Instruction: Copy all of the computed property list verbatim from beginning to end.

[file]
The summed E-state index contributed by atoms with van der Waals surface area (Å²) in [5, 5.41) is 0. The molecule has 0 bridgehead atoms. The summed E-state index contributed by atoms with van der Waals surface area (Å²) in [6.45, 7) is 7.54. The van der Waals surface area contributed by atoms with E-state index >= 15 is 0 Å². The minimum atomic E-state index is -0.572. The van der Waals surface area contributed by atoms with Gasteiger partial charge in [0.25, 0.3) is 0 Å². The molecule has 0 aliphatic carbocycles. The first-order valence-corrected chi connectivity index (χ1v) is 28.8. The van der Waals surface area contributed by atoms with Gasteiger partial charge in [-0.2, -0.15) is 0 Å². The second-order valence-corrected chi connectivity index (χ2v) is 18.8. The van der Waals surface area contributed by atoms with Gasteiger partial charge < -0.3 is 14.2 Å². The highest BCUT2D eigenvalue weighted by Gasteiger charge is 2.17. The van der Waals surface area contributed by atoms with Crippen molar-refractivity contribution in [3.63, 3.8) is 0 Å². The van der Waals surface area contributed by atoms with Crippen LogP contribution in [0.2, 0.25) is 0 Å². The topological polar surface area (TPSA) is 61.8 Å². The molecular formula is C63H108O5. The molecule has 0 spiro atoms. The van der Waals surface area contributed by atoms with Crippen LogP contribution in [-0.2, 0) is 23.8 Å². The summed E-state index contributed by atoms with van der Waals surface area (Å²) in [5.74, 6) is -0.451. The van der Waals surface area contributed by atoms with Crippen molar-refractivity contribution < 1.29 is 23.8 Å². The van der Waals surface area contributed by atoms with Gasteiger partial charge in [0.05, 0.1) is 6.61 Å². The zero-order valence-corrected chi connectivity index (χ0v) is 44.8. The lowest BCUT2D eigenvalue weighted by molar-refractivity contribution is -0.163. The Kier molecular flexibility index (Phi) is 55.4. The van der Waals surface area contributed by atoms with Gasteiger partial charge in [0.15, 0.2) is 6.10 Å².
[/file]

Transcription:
The summed E-state index contributed by atoms with van der Waals surface area (Å²) in [5, 5.41) is 0. The molecule has 0 bridgehead atoms. The summed E-state index contributed by atoms with van der Waals surface area (Å²) in [6.45, 7) is 7.54. The van der Waals surface area contributed by atoms with E-state index >= 15 is 0 Å². The minimum atomic E-state index is -0.572. The van der Waals surface area contributed by atoms with Gasteiger partial charge in [0.25, 0.3) is 0 Å². The molecule has 0 aliphatic carbocycles. The first-order valence-corrected chi connectivity index (χ1v) is 28.8. The van der Waals surface area contributed by atoms with Gasteiger partial charge in [-0.2, -0.15) is 0 Å². The second-order valence-corrected chi connectivity index (χ2v) is 18.8. The van der Waals surface area contributed by atoms with Gasteiger partial charge < -0.3 is 14.2 Å². The highest BCUT2D eigenvalue weighted by Gasteiger charge is 2.17. The van der Waals surface area contributed by atoms with Crippen molar-refractivity contribution in [3.63, 3.8) is 0 Å². The van der Waals surface area contributed by atoms with Crippen LogP contribution in [0.2, 0.25) is 0 Å². The topological polar surface area (TPSA) is 61.8 Å². The molecular formula is C63H108O5. The molecule has 0 spiro atoms. The van der Waals surface area contributed by atoms with Crippen LogP contribution in [-0.2, 0) is 23.8 Å². The summed E-state index contributed by atoms with van der Waals surface area (Å²) in [5.74, 6) is -0.451. The van der Waals surface area contributed by atoms with Crippen molar-refractivity contribution < 1.29 is 23.8 Å². The van der Waals surface area contributed by atoms with Gasteiger partial charge in [0.05, 0.1) is 6.61 Å². The zero-order valence-corrected chi connectivity index (χ0v) is 44.8. The lowest BCUT2D eigenvalue weighted by molar-refractivity contribution is -0.163. The Kier molecular flexibility index (Phi) is 55.4. The van der Waals surface area contributed by atoms with Gasteiger partial charge in [0.15, 0.2) is 6.10 Å².